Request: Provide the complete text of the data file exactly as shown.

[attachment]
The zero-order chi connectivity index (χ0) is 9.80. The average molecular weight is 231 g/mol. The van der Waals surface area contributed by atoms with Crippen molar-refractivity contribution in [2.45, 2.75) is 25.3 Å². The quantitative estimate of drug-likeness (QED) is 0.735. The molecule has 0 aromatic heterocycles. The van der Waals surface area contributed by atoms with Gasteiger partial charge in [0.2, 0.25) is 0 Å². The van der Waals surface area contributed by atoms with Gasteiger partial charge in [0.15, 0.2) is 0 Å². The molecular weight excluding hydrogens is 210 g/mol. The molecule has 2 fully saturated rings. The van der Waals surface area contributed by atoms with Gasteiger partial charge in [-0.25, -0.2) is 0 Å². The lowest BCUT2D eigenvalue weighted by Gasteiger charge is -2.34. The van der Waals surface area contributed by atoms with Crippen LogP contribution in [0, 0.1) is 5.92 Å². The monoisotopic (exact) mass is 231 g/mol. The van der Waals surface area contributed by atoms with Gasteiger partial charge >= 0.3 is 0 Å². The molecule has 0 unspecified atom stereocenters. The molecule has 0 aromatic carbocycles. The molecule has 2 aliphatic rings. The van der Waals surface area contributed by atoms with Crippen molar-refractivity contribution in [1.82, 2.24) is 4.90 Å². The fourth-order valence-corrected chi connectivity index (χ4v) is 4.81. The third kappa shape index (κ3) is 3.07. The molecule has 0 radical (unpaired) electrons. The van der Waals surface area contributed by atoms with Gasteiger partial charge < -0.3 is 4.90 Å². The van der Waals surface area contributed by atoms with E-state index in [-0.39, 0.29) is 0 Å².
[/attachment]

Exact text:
The zero-order chi connectivity index (χ0) is 9.80. The average molecular weight is 231 g/mol. The van der Waals surface area contributed by atoms with Crippen molar-refractivity contribution in [2.45, 2.75) is 25.3 Å². The quantitative estimate of drug-likeness (QED) is 0.735. The molecule has 0 aromatic heterocycles. The van der Waals surface area contributed by atoms with Gasteiger partial charge in [0.2, 0.25) is 0 Å². The van der Waals surface area contributed by atoms with Gasteiger partial charge in [0.15, 0.2) is 0 Å². The molecular weight excluding hydrogens is 210 g/mol. The molecule has 2 fully saturated rings. The van der Waals surface area contributed by atoms with Gasteiger partial charge in [-0.25, -0.2) is 0 Å². The lowest BCUT2D eigenvalue weighted by Gasteiger charge is -2.34. The van der Waals surface area contributed by atoms with Crippen LogP contribution in [0, 0.1) is 5.92 Å². The monoisotopic (exact) mass is 231 g/mol. The van der Waals surface area contributed by atoms with Gasteiger partial charge >= 0.3 is 0 Å². The molecule has 0 unspecified atom stereocenters. The molecule has 0 aromatic carbocycles. The molecule has 2 aliphatic rings. The van der Waals surface area contributed by atoms with Crippen molar-refractivity contribution in [1.82, 2.24) is 4.90 Å². The fourth-order valence-corrected chi connectivity index (χ4v) is 4.81. The third kappa shape index (κ3) is 3.07. The molecule has 0 radical (unpaired) electrons. The van der Waals surface area contributed by atoms with Gasteiger partial charge < -0.3 is 4.90 Å². The van der Waals surface area contributed by atoms with E-state index in [-0.39, 0.29) is 0 Å².